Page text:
As humans, one of the things that sets us apart from almost all other species on the planet is our sweet hand design, complete with opposable thumb
that lets us do everything from input the Konami code to conduct a symphony. We're rightly proud of all the classy, technologically savvy things our hand allow us to do, so it's tempting to think that they evolved the way they did to allow us access to these higher pursuits. A new study in the Journal of Experimental Biology, though, suggests that
while our hands may have noble ambitions -- like playing a violin concerto, throwing a prefect spiral, or looking up cat videos on a tablet computer -- the evolution of the appendage was largely shaped by one of its most unpleasant, if historically common, uses -- making a fist and using it to whoop the ever-loving hell out of something.
We suspect a lot of you kind of enjoy looking at pictures of space on the Internet. That's a reasonable thing to enjoy, and if you do, we've got a project for you that's more enjoyable than whatever you're doing at work and also offers a helping hand to further scientific research. A group of astronomers from the University of Washington, University of Utah, and several other institutions wants your help identifying star clusters in the Andromeda galaxy in your spare time using their new database -- The Andromeda Project.
Importing a non-native species to help keep an undesired animal in check is...well, let's just say that calling it an inexact science is pretty generous. For the latest proof of this, one need look no further than the case of guineafowl in Turkey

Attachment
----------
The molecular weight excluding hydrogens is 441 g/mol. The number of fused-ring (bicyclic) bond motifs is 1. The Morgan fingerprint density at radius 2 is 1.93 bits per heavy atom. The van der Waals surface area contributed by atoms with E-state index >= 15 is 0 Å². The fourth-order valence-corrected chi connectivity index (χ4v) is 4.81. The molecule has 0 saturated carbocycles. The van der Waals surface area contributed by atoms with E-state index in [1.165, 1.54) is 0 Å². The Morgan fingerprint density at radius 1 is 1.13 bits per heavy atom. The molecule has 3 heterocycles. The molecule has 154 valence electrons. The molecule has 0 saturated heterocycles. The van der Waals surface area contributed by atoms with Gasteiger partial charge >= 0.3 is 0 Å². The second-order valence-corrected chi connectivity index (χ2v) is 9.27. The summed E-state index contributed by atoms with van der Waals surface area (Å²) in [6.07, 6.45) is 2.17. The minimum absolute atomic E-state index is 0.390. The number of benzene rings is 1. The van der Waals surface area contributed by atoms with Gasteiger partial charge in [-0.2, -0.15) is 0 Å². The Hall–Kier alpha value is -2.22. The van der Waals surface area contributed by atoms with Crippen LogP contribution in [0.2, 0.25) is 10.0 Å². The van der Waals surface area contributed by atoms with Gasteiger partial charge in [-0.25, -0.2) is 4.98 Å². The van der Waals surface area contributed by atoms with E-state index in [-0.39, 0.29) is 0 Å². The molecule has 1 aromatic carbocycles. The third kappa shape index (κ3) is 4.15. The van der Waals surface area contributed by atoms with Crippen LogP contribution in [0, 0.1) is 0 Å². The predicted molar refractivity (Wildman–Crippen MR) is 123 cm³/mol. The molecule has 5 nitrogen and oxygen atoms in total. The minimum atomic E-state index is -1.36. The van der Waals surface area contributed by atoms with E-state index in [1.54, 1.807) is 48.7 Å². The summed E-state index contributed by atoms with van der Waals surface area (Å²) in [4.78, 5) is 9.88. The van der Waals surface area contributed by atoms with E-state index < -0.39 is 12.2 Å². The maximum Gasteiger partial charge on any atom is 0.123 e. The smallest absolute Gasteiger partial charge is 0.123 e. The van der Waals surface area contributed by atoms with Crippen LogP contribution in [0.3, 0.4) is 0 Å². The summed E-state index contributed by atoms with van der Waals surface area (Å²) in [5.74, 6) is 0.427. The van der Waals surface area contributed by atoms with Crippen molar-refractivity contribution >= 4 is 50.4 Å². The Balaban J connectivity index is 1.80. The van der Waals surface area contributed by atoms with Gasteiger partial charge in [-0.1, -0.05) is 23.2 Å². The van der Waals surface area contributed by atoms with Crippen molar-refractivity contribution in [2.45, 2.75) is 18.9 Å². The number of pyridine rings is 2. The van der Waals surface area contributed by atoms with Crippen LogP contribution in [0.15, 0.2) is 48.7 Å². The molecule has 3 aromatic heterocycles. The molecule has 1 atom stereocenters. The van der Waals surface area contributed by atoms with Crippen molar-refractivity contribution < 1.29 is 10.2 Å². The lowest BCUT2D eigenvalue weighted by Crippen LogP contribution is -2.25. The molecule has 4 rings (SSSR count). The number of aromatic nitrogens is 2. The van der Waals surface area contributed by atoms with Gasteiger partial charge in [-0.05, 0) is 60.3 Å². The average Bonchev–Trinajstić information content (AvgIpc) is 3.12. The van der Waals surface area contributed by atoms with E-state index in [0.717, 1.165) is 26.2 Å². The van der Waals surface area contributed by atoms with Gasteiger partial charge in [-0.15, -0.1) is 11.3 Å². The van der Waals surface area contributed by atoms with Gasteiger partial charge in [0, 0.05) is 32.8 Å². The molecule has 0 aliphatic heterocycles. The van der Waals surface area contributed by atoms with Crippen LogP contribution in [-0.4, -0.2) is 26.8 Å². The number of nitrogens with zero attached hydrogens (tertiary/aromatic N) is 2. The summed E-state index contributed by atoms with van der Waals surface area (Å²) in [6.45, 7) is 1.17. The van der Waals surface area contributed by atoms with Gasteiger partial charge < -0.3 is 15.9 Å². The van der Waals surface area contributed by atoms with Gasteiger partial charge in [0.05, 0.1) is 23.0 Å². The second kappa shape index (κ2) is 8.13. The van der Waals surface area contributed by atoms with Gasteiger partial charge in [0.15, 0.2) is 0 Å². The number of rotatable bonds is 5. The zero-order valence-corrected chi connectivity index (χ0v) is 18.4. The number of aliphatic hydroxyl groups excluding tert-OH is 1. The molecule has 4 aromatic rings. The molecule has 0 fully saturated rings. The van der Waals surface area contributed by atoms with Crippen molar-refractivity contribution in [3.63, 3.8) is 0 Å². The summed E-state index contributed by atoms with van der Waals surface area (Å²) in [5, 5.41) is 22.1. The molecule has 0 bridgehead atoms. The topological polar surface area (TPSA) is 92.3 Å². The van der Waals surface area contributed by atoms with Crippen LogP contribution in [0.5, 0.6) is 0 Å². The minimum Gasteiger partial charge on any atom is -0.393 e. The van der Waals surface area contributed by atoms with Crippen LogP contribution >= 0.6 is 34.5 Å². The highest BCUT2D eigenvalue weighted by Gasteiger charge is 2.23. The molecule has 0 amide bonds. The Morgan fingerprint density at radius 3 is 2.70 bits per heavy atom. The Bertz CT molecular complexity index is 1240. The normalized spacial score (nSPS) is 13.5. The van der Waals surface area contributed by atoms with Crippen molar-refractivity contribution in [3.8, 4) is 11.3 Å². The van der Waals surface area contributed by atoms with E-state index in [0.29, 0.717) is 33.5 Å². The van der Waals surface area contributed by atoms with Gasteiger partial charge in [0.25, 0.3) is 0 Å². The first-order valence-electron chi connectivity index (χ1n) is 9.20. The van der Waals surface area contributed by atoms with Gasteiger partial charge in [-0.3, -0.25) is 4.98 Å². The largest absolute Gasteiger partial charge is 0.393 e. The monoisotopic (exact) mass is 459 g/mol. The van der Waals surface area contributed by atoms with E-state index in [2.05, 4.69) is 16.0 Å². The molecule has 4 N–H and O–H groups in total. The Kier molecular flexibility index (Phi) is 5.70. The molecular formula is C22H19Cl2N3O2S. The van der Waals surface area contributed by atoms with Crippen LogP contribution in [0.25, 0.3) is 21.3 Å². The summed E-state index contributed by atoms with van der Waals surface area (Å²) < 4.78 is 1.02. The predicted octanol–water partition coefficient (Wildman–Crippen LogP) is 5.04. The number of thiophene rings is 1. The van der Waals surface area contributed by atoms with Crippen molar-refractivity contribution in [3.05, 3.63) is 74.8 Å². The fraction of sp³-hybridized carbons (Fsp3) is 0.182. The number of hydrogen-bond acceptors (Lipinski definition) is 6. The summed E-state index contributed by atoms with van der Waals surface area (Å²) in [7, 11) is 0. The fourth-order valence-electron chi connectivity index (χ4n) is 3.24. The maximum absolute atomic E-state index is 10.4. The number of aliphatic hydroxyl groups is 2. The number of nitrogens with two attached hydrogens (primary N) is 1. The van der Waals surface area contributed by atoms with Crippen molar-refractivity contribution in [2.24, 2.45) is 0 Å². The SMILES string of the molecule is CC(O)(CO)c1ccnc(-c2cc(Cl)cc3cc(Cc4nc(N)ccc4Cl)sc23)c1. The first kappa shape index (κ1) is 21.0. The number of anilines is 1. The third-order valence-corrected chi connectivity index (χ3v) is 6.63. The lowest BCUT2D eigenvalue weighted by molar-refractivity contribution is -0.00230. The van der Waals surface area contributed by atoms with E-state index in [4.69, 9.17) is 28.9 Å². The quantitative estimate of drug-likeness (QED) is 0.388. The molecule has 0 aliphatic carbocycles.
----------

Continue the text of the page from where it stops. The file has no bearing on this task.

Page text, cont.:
. The birds, which are native to Africa and about as big as a large chicken or small turkey, were brought to Turkey to stem the spread of ticks that can be carriers of Congo-Crimean hemmhoragic fever.
One researcher, though, is suggesting that rather than eating the ticks as planned, the fowl may be acting as new vectors to help them spread.
Don't take this wrong, but humans tend to live a lot longer than they're actually needed, biologically speaking. Our longevity has puzzled researchers. We live decades longer than our closest primate cousins, and much of that long lifespan is outside of our prime childbearing years. New research from the University of Utah
this week provides support for one theory to explain unexpected human longevity: It's because having grandmothers around is evolutionarily advantageous for future generations
. Basically, the whole point of humans living longer is that your children are so terrible and uncontrollable that it takes a team spanning two generations of people just to keep them alive.
Remember the Rumble Pak? Funny to think that haptic feedback in a controller used to be a luxury and not the norm. Now, thankfully, it's included by default in almost every video game controller, yet we're still stick with plain old rumble. Controller-free systems like the Kinect even threaten that, but engineers at the University of Utah are still sweet on haptic, which is why they're trying to take it to the next level with a controller that emulates specific moments by manipulating little motorized thumbsticks inside your thumbsticks. Yo dawg.